It's debris disk was also thought to be really rare, especially for such an old star. But when I look at other nearby sun-like stars with planets, I see there's also debris disks around them, and a similar lack of Jovians. Maybe it was just the easiest and earliest detected debris disk like that.

Tau Ceti Webpages[]


EV Threads

Tau Ceti in the News[]

Detection of Asteroid/Comet Fields (July 2004)[]

Detection of Exozodiacal Dust/Inner Debris Disk (February 2007)[]


Possible Planet Detection (Dec 2012)[]

Selected As PICTURE-C Suborbital Coronograph Target[]

See Vega System, Alsafi System, Epsilon Eridani System, Altair System, Tau Ceti System

Modeling Suggests Planetary Candidates Not So Life Friendly (Apr 2015)[]

Tau Ceti Gallery[]

Tau Ceti Fun Links[]

Tau Ceti System Factoids[]

  • Two unconfirmed exoplanet candidates
  • Much older than the Sun (10 BY)
  • Nearest single star system like the Sun, more sun-like than Epsilon Eridani, but still rather small and cool for a yellow dwarf
  • 19th closest star system to the sun at 11.9 light years.
  • One of the only naked-eye stars less luminous than the Sun.
  • A third magnitude star in the constellation Cetus
  • The Sun would appear as a second magnitude star in the constellation Bootes as seen from Tau Ceti.
  • Travels in the "Thick Disk" of the Milky Way, which is older and has less metal content than the "Thin Disk" we reside in.
  • Has an optical companion not bound to it by gravity, just near its line of site from earth.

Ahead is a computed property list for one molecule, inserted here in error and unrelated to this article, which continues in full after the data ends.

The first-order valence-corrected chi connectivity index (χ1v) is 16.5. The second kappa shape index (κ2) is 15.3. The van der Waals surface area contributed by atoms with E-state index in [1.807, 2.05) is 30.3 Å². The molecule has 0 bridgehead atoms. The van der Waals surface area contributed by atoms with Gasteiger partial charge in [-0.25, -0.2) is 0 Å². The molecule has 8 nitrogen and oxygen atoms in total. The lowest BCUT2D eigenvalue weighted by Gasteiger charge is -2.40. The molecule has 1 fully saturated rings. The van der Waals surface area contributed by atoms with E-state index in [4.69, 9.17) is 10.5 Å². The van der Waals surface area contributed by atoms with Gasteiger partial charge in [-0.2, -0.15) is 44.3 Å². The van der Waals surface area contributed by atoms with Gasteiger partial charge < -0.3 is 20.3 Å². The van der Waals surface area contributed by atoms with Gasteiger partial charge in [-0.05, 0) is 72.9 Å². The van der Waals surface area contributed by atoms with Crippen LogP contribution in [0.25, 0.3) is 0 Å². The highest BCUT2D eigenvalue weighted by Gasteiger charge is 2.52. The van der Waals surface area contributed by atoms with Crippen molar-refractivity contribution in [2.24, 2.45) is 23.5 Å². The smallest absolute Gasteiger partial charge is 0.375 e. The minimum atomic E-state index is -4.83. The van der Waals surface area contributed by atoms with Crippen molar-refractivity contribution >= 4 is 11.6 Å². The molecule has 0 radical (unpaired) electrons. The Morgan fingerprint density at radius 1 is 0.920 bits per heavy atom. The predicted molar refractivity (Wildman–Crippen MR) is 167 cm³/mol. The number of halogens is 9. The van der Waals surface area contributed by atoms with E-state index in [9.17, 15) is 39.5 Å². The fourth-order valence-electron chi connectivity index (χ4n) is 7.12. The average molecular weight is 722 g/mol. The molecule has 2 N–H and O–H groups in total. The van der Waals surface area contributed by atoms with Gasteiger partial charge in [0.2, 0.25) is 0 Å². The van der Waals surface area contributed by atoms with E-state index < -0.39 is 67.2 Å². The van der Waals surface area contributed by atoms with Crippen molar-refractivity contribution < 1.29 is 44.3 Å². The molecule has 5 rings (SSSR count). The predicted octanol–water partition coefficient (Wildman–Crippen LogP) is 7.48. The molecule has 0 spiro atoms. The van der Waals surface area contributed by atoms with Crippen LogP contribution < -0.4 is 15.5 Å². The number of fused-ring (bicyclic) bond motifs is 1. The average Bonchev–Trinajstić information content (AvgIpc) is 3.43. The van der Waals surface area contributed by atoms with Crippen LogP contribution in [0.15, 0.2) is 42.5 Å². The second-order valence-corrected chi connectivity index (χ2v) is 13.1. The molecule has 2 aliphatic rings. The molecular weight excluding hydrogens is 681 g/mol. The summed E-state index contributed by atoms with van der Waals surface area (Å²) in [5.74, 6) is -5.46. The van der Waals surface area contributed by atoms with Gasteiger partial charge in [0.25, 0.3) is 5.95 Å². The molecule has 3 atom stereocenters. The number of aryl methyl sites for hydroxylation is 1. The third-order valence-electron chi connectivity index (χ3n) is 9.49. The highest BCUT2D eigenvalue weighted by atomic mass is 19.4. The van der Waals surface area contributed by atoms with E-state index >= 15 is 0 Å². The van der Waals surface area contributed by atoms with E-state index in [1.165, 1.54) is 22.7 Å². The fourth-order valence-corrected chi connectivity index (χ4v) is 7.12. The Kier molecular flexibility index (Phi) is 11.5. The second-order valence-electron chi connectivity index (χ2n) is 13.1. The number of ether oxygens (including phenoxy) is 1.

• First target of alien broadcast detection attempts by Frank Drake in "Project Ozma" in 1960
  • Because of its proximity and mature age, it is still one of the most targetted star systems in the search for extrasolar life
  • A planet would need to orbit 0.7 AU from Star to receive as much energy from Tau Ceti as Earth does from the Sun.

Tau Ceti (Star) Factoids[]

  • Less enriched in heavy materials, despite large asteroid fields with 70 percent the Magnesium, 50 percent the Silicon and barely 40 percent the Iron in comparison to our Sun.
  • Spectral Type is G8 V. Temperature = 5,344 K
  • Mass is 81% Sun's, Radius is 83% Sun's, Luminosity is 59% Sun's
  • Near twin to Alpha Centauri B in terms of temperature and luminosity.

Tau Ceti Kuiper Belt Factoids[]

  • Contains at least ten times as much material (1.2 Earth Mass) than the asteroid and kuiper belts in the solar system (0.1 Earth Mass).
  • Extends to about 55 AU, which is similar to the Solar System's Kuiper Belt. First dust disk discovered with a similar extent as most have been much larger.
  • Its extent is similar to the solar systems Kuiper belt, but its mass it ten times as great.
  • Any earth-like planet in the system could not support life due to the frequent massive impacts. However, within a few AU of Tau Ceti initial indications suggest dust levels being slightly lower and therefore possibly fewer cometary collisions are likely taking place within Tau Ceti's habitable zone where the debris dust concentration has been estimated to be about at the same level as in our solar system.
  • As the system is very old (10 Billion Years), it is perhaps surprising that it has such a large protoplanetary disk. Something interesting must have made this debris field so large so late in its history. Or else maybe the solar system is the oddball for having less material. A star may have passed near the sun, stripping away many of its asteroids and comets. Though there is some disagreement about the exact age of Tau Ceti with some recent estimates giving the age as much younger, around 5 billion years old.
  • No evidense of planets has been announced at this time.

Tau Ceti b (Unconfirmed) Factoids[]

  • Inner planet suggested by radial velocity data
  • Probably doesn't exist
  • Period of 19.3 Days
  • Semi-Major Axis of 0.15 AU
  • Minimum Mass of 15 Earth Masses

Tau Ceti c (Unconfirmed) Factoids[]

  • Outer planet suggested by radial velocity data
  • Probably doesn't exist
  • Period of 61 Days
  • Minimum mass of 19 Earth Masses
  • Semi-Major Axis of 0.33 AU

See Also[]